Prof Diop Roots for Africa at Yale University Conference

Africans should be able to tell their stories in their languages.  

At a conference organized by the African Literature Association (ALA) in June 2017, Prof Boubacar Boris Diop opined that while there have been accomplishments within the last few decades concerning writing African literature in national languages, more needs to be done.

ALA is an independent, non-profit professional society open to scholars, teachers, and writers from every country.  The Association is dedicated to shaping the future of African literature.

Prof Diop, a visiting professor at AUN, is an influential contemporary African writer from Senegal.  He is known for his translation of African literary works, including screenplays, short stories, and novels, into his native Wolof.  His works have been described as a meditation on the human condition reflected in the tragedies and the hopes of the African continent.

Diop’s most popular work, Murambi, The Book of Bones, has been translated into five languages and adapted to stage play.  The Zimbabwe International Book Fair listed the novel as one of the 100 best African books of the 20th century.

At the four-day conference held at Yale University, Diop was one of the three keynote speakers on the theme “Africa and the World: Literature, Politics, and Global Geographies.”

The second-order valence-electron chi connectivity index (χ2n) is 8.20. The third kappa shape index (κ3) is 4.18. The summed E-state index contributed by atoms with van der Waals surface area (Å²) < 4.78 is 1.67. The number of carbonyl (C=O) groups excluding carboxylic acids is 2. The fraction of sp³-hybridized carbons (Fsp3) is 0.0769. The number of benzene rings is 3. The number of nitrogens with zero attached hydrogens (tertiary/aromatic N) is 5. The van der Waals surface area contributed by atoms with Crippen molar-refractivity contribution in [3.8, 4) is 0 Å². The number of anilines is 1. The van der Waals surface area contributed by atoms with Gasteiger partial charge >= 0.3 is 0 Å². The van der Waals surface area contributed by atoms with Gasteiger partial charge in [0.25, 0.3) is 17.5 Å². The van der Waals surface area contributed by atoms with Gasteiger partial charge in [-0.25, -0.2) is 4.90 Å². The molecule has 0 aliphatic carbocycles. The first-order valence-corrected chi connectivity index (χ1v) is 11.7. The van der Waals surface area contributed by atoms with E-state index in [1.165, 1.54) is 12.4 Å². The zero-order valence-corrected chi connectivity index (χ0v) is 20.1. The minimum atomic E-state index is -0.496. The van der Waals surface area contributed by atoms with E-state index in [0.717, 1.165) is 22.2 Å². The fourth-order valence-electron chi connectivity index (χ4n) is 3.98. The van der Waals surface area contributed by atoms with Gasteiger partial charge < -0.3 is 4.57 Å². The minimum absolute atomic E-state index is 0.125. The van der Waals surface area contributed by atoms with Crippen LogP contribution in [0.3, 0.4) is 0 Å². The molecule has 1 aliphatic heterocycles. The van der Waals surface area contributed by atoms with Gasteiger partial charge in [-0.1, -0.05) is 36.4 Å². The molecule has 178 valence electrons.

There have been many advocates of African literature in the native tongue.  Diop recognized the role of Cheikh Anta Diop as one of the pioneers who made the advances possible.  This historian has demonstrated that Africa was the cradle of humanity.  “Cheikh Anta Diop’s most ardent desire was to keep Africa, the inventor of writing, from being the only continent that language and literature decisively turned their backs on.”

In his Yale address, Diop maintained that African writers who are willing to continue writing in their languages must recognize that setbacks will occur.  “The forces that tried to silence Cheikh Anta Diop will never put down their arms.  Our mental territory is still just as severely policed.”


By Omorogbe Omorogiuwa

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